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Christian List

Craig’s Theorem and the Empirical Underdetermination Thesis Reassessed

" This paper proposes to revive the twenty-year old debate on the question of whether Craig’s theorem poses a challenge to the empirical underdetermination thesis. It will be demonstrated that Quine’s account of this issue in his paper "Empirically Equivalent Systems of the World" (1975) is mathematically flawed and that Quine makes too strong a concession to the Craigian challenge. It will further be pointed out that Craig’s theorem would threaten the empirical underdetermination thesis only if the set of all relevant observation conditionals could be shown to be recursively enumerable — a condition which Quine seems to overlook —, and it will be argued that, at least within the framework of Quine’s philosophy, it is doubtful whether this condition is satisfiable. "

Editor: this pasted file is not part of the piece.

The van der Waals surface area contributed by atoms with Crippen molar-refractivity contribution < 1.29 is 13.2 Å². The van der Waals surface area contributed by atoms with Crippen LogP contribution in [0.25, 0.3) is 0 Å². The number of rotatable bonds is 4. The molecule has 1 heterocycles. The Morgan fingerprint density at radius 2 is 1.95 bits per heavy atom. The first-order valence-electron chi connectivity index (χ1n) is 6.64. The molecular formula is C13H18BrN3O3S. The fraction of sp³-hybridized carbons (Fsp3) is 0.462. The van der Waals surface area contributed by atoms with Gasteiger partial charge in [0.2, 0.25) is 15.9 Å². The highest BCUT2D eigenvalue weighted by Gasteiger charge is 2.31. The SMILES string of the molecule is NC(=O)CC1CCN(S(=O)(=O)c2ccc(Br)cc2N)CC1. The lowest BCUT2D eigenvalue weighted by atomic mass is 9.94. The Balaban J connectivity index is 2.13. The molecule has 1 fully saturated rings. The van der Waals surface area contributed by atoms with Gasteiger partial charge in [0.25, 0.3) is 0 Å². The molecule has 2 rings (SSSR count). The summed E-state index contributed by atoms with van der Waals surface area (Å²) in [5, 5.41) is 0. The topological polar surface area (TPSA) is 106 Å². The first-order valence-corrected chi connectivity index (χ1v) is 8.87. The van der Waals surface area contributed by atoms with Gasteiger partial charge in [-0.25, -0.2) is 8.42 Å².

From Disputatio


Graham Priest

Dialetheism and paraconsistency

"A dialetheia is a true contradiction, a statement, A, such that both it and its negation, A are true. Hence, dialeth(e)ism is the view that there are true contradictions. Dialetheism opposes the so-called Law of Non-Contradiction (LNC) (sometimes also called the Law of Contradiction): for any A, it is impossible for both A and A to be true. Since Aristotle's defence of the LNC, the Law has been orthodoxy in Western philosophy. Nonetheless, there are some dialetheists in the history of Western Philosophy. Moreover, since the development of paraconsistent logic in the second half of this century, dialetheism has now become a live issue once more [ ... ]".
From Stanford Encyclopedia


Witold Marciszewski

Two Leibniz's Legacies

"[ ... ] Let us start from a comparison of Leibniz views to those of Rene Descartes (1596-1650). Why should we start in this way? The answer is as follows. There are two Leibniz's views, to be discussed in this essay, which oppose each other, namely his (i) explicit belief in the possibility of automation of the processes of producing knowledge, and his (ii) implicit questioning of the same possibility because of the role attributed by him to perception as characteristic of organic life [ ...]".
From Mathesis Universalis

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